Tuesday, September 23, 2014

Burlingame Park

[View Larger Map]

A couple of photos from SW Portland's Burlingame Park, a long narrow sort of place nestled up against Interstate 5 near the Terwilliger Curves. I was originally going to guess this was land left over from freeway construction, based on the shape and location, but the city says it's been a park since 1949, decades before the freeway was built.

The city decided on the site in August 1949, in lieu of a more expensive and controversial proposed park at SW 7th & Taylors Ferry. This was right around the same time Multnomah Blvd. was going in, replacing the old Oregon Electric rail line. The city & county jointly owned much of the land in the area already, and acquisition costs for the rest were estimated at $16,000. The park was originally slated to be eight acres, not the almost-5 acres of today.

By the next year, the proposed park had expanded to eleven acres, including a four acre tract donated by Fred Meyer, which I suppose he owned in connection with his Burlingame store. The article mentions a stream flowing through the park. It looks like the stream is fenced off now, and PortlandMaps says ODOT owns it as part of the I-5 right-of-way.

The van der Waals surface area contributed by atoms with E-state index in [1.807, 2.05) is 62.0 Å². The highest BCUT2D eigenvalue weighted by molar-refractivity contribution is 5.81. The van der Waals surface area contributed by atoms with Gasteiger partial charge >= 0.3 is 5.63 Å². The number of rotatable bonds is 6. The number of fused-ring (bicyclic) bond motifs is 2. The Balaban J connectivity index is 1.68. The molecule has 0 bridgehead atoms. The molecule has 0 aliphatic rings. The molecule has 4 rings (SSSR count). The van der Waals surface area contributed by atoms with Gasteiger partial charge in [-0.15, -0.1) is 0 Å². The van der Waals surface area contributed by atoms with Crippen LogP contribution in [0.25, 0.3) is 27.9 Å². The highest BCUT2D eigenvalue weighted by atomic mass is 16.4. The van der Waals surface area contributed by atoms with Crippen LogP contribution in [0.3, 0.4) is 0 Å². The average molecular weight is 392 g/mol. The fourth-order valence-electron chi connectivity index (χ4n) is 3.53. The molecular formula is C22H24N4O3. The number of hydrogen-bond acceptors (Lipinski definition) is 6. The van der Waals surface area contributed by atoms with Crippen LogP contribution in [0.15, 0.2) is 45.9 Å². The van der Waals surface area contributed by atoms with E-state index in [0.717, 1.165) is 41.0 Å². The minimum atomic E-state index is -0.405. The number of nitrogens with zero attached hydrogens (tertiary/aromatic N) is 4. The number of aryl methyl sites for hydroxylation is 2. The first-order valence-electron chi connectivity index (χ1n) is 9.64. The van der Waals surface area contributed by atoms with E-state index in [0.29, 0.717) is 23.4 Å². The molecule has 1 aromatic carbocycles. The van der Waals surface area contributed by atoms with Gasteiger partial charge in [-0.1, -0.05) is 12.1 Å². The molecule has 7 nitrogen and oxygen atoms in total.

The city sold a portion of the park to ODOT in 1958; the article says the place was "undeveloped" at the time, and the state paid $3618 for somewhat less than an acre of the park. Based on the acreage numbers we've seen, presumably that was not the only land transfer that, and over time a substantial chunk of the park was shaved off in the name of Progress as the freeway went in, similar to what happened to Kingsley Park up in Linnton, the southern end of the South Park Blocks downtown, and probably elsewhere. As with the Park Blocks, I haven't run across news articles explaining this was going to happen. Unless a database search just isn't revealing them, it seems like this happened without even a squeak of public objection. All this trouble to put in a park, only to lose much of it to freeway construction just a few short years later. That's kind of sad.

No comments :